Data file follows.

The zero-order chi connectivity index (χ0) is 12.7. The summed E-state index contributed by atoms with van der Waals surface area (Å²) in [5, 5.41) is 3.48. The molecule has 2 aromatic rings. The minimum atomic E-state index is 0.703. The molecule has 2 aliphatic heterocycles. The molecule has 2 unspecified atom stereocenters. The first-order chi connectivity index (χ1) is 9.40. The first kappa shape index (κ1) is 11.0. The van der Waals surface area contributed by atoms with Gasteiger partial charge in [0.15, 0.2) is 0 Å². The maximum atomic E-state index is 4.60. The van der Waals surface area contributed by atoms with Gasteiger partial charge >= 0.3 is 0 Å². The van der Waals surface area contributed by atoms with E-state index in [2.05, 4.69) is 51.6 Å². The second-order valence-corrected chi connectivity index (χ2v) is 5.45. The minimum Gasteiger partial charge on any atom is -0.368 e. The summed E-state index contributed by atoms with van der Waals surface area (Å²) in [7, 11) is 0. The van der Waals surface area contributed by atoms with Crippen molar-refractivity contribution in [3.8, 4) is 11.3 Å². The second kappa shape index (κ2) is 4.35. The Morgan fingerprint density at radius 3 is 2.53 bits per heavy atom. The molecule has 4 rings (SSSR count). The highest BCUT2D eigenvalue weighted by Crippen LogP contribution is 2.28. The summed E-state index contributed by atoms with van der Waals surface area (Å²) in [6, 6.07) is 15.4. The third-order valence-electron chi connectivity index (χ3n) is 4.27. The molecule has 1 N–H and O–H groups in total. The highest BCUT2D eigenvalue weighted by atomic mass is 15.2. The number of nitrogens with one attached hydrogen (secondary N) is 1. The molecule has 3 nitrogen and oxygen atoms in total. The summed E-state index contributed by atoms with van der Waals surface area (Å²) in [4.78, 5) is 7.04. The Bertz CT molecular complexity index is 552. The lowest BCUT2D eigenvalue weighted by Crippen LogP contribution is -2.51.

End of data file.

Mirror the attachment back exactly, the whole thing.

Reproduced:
The zero-order chi connectivity index (χ0) is 12.7. The summed E-state index contributed by atoms with van der Waals surface area (Å²) in [5, 5.41) is 3.48. The molecule has 2 aromatic rings. The minimum atomic E-state index is 0.703. The molecule has 2 aliphatic heterocycles. The molecule has 2 unspecified atom stereocenters. The first-order chi connectivity index (χ1) is 9.40. The first kappa shape index (κ1) is 11.0. The van der Waals surface area contributed by atoms with Gasteiger partial charge in [0.15, 0.2) is 0 Å². The maximum atomic E-state index is 4.60. The van der Waals surface area contributed by atoms with Gasteiger partial charge >= 0.3 is 0 Å². The van der Waals surface area contributed by atoms with E-state index in [2.05, 4.69) is 51.6 Å². The second-order valence-corrected chi connectivity index (χ2v) is 5.45. The minimum Gasteiger partial charge on any atom is -0.368 e. The summed E-state index contributed by atoms with van der Waals surface area (Å²) in [7, 11) is 0. The van der Waals surface area contributed by atoms with Crippen molar-refractivity contribution in [3.8, 4) is 11.3 Å². The second kappa shape index (κ2) is 4.35. The Morgan fingerprint density at radius 3 is 2.53 bits per heavy atom. The molecule has 4 rings (SSSR count). The highest BCUT2D eigenvalue weighted by Crippen LogP contribution is 2.28. The summed E-state index contributed by atoms with van der Waals surface area (Å²) in [6, 6.07) is 15.4. The third-order valence-electron chi connectivity index (χ3n) is 4.27. The molecule has 1 N–H and O–H groups in total. The highest BCUT2D eigenvalue weighted by atomic mass is 15.2. The number of nitrogens with one attached hydrogen (secondary N) is 1. The molecule has 3 nitrogen and oxygen atoms in total. The summed E-state index contributed by atoms with van der Waals surface area (Å²) in [4.78, 5) is 7.04. The Bertz CT molecular complexity index is 552. The lowest BCUT2D eigenvalue weighted by Crippen LogP contribution is -2.51.